The author has been described by News Ltd as an "iconoclast", "Svengali", a pollie's "economist muse", and "pungently accurate". Fairfax says he is a "Renaissance man" and "one of Australia’s most respected analysts." Stephen Koukoulas concludes that he is "85% right", and "would make a great Opposition leader." Terry McCrann claims the author thinks "‘nuance’ is a trendy village in the south of France", but can be "scintillating" when he thinks "clearly". The ACTU reckons he’s "an enigma wrapped in a Bloomberg terminal, wrapped in some apparently well-honed abs."

Wednesday, September 1, 2010

Dr Andrew Leigh on why Australia is the lucky (economic) country...

A great op-ed from economics professor Andrew Leigh on why Australia is truly the lucky economic country. We should not, therefore, drop the ball on prudent--and appropriately diligenced (which is a vital rider)--economic reform.

Time to Make Our Luck, Australian Financial Review, 31 August 2010

In 1964, Donald Horne argued ‘Australia is a lucky country run by second-rate people who share its luck’. Forty years later, he wrote that: ‘Things have changed for the better. But the jury is still out.’

With next week marking the fifth anniversary of Donald Horne’s death, many commentators seem to be stuck in a rut of bemoaning Australia’s misfortune. But while politics has gotten a tad more complicated, it’s also important not to forget our nation’s extraordinary good economic fortune.

On the unemployment front, Australia stands apart from most of the developed world in not having experienced a major economic downturn. (Visiting Australia earlier this month, Nobel prize winning economist Joseph Stiglitz quipped that our only contribution to the worldwide slump was to have coined the acronym ‘GFC’.) For decades, it was a truism of labour economics that Australia had a higher unemployment rate than the United States. Today, the US jobless rate (9.5 percent) is nearly twice as high as Australia’s (5.3 percent). Worryingly for the US, economist Paul Krugman recently argued that his country’s growth rate is still too sluggish to reduce unemployment anytime soon. In human terms, Australia’s lower unemployment rate means hundreds of thousands of people who have not experienced a bout of joblessness, with the loss of skills and self-esteem that typically come with it.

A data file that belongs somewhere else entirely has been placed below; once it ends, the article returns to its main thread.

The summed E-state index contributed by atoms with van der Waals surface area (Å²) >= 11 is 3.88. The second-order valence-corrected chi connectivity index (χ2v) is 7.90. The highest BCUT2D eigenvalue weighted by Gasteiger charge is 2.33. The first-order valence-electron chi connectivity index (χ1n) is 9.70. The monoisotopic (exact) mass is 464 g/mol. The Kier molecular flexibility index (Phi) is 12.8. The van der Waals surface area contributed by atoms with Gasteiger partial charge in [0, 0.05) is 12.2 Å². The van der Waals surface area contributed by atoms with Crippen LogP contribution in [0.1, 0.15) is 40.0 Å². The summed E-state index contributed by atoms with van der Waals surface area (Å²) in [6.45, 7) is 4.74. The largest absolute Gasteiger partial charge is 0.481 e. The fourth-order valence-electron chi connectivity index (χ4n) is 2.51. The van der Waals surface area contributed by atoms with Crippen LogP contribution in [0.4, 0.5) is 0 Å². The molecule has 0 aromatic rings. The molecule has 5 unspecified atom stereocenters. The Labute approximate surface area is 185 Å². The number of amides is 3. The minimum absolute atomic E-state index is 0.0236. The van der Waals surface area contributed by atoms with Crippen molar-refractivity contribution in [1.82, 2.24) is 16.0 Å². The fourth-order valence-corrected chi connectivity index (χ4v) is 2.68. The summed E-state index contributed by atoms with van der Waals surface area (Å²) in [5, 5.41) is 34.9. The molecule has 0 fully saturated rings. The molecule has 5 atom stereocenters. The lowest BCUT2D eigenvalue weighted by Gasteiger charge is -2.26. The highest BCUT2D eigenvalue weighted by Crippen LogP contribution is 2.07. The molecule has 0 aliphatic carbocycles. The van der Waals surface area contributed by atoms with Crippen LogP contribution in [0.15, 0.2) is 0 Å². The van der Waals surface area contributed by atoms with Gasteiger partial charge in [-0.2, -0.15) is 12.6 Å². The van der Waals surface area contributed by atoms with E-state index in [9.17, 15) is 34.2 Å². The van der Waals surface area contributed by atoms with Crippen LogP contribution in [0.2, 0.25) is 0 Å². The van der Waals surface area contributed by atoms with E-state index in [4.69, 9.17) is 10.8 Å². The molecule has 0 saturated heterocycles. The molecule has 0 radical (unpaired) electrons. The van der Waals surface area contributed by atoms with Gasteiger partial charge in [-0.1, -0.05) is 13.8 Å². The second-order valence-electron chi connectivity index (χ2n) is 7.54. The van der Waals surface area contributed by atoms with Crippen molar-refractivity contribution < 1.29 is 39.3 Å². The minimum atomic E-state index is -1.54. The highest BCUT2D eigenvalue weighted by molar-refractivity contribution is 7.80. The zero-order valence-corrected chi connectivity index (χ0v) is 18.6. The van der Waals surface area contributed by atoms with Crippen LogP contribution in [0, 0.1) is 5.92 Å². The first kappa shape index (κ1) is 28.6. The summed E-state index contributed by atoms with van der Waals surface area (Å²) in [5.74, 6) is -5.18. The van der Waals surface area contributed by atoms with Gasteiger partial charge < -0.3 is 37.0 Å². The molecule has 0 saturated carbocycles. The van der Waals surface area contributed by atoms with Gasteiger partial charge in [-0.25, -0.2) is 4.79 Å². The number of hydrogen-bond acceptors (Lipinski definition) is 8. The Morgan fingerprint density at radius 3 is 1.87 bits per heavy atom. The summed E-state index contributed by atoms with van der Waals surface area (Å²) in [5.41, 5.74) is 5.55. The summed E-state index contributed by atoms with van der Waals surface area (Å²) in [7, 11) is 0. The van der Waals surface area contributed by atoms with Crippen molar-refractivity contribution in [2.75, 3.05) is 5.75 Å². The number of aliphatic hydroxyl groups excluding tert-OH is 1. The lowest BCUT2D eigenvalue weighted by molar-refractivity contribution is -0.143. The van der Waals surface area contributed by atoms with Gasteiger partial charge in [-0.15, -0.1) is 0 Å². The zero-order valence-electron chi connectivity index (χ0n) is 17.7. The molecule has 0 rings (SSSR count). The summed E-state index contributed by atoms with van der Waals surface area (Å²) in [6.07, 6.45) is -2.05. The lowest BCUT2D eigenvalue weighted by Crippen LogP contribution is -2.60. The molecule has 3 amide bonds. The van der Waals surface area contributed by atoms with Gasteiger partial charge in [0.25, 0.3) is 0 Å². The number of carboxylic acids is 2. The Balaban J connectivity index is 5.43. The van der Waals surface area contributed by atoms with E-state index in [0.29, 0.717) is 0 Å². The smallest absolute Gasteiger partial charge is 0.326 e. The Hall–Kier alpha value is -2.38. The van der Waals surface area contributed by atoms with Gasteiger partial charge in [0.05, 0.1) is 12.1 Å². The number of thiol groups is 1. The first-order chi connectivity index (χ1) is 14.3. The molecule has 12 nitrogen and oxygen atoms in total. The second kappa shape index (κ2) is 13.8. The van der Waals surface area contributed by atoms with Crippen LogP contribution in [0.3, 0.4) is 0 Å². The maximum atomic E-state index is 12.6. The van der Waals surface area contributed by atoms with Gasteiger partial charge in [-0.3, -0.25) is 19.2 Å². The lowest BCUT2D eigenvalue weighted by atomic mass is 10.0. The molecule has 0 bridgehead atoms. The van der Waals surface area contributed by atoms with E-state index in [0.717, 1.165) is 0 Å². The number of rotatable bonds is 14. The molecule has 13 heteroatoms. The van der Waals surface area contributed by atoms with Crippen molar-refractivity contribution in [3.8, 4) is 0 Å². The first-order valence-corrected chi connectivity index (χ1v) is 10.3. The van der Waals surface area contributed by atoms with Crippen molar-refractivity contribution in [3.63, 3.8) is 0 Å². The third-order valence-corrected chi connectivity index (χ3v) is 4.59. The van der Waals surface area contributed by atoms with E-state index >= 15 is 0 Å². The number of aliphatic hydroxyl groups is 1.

As international economic experts have pointed out, Australia’s economic strength is due in large part to our rapid fiscal response. Yet while the combination of lower tax revenues and higher spending has left some nations with government debt larger than 100 percent of GDP, Australia’s debt-to-GDP ratio will peak at just 6 percent of GDP in 2011-12. Where other countries are heavily constrained in their policy choices by the absolute priority of paying off debt, Australia has the ability to both satisfy our creditors and make long-term investments.

Globally, Australia’s geographic position could hardly be better. At the start of the Asian Century, our proximity to fast-growing nations such as China, Malaysia, Vietnam and Korea will prove vital not only for goods trade, but also because it will allow us to plug in to global growth in other ways as well. Thousands of foreign-born students now study in our universities, while many Australian-born students take the chance to complete all or part of their education in an Asian university. And the chance for our skilled workers to spend part of their career working in Asia (and vice-versa) brings new ideas and approaches to businesses in both nations.

Another reason to be optimistic about Australia’s economic future is the bipartisan consensus that has underpinned major economic reforms. For most goods, tariff barriers are now close to zero. While the US squabbles over private social security accounts, Australia’s superannuation system ensures that individuals get the benefits of a sharemarket that has historically outperformed all other asset classes, but with a safety net that keeps pace with wage growth. HELP (formerly HECS) makes sure that our universities are partially funded by students, but with repayments deferred until after graduation, and paid only by those whose incomes exceed the average. Crucial to spearheading many of these reforms (and preventing backsliding) has been the Productivity Commission, which provides a strong and independent voice in favour of good economic policy.

Great fundamentals place the onus on us to do something special. With the right policies and effective leadership, we can lay the foundations for continued productivity growth, ensuring that future generations enjoy steady improvements in living standards. We can make schools and hospitals work even better, providing the building blocks of a happy and healthy life. We can improve trust in politics, engaging with voters about the tradeoffs that are at the heart of decision-making. We can continue to close the gaps between Indigenous and non-Indigenous Australians, applying hard-headed analysis to find out what works, and what does not. Through trade, aid and diplomacy, we can help improve the lives of many in our region. And with the guidance of scientists and the goodwill of taxpayers, we can use market mechanisms to help address dangerous climate change.

Squib this chance, and future generations will shake their heads in wonder. But if we grab our opportunities with both hands, we will truly be the nation that makes its own luck.